Re: [CR]Reynolds Tubing Question


Example: Racing:Beryl Burton

From: NortonMarg@aol.com
Date: Tue, 30 Apr 2002 21:07:26 EDT
Subject: Re: [CR]Reynolds Tubing Question
To: Wheelman@nac.net, classicrendezvous@bikelist.org


In a message dated 4/30/02 4:56:03 PM Pacific Daylight Time, Wheelman@nac.net writes:

<< A secondary question. I see a lot of emphasis on 531 tubing almost like it is the Holy Grail of bike tubing. Yet I see that is has been around since 1935 and surely metallurgy has progressed since then so why the fascination with this tubing. >>

I'm sure some other people will have something to say on the matter but here goes. Five-three-one is manganese molybdenum steel alloy. It is NOT chrome moly like Columbus. The alloy is slightly more "elastic" than chrome moly. It IS very high quality, specially drawn lightweight tubing, that when "double butted" is light, yet reinforced at the joints to make a superior bicycle. The bottom line is, any top quality steel, butted tubing, is essentially similar. What makes a greater difference is what the gauge of the individual tubes are, and what are the tapers of the forks and stays. These are the things that a frame builder takes into account when designing a frame for a particular application. This I heard from Albert Eisentraut almost 30 years ago, and I still am in agreement with it. Caveat, I personally prefer Columbus, although I'm looking at a frame I made with PS that has 5/8 Reynolds seat stays. The one Reynolds bike I had that I LOVED was my Cooper track bike that was stolen during the Rodney King riots 10 years ago, this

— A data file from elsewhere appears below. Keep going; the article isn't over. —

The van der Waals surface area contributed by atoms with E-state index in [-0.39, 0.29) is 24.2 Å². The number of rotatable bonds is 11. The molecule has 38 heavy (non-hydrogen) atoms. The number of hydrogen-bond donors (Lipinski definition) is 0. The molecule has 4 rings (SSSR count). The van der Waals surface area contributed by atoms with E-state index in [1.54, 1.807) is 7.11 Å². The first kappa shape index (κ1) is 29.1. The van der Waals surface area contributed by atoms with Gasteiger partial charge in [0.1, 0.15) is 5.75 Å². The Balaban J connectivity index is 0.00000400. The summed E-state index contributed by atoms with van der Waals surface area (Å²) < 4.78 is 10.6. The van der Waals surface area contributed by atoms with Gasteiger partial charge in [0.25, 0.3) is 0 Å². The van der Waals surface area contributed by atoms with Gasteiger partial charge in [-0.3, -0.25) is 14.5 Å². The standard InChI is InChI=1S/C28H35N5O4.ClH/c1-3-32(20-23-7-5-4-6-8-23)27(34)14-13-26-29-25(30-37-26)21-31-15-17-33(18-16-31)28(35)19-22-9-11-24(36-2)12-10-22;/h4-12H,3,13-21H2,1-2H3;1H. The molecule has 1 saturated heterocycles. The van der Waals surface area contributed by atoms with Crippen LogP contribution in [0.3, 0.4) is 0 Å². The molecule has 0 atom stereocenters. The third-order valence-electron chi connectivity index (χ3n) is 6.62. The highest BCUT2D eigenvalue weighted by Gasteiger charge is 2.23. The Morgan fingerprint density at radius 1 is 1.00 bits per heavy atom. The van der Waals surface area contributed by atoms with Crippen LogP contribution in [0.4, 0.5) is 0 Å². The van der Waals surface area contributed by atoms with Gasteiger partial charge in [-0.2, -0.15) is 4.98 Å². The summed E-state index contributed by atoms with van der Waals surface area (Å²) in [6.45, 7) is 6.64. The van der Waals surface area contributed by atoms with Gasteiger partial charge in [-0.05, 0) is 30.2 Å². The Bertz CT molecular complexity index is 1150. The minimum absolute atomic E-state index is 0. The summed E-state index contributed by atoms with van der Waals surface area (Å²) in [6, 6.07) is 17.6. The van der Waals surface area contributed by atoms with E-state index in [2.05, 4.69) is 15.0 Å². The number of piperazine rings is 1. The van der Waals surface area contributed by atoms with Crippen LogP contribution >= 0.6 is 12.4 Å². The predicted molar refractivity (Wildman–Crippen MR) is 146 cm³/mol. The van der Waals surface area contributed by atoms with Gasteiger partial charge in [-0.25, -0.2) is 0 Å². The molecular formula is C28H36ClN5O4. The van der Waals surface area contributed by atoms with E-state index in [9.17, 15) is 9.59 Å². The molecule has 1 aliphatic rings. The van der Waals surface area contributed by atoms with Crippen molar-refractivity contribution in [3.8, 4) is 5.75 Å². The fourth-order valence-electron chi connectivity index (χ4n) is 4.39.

week.
Stevan Thomas
Alameda, CA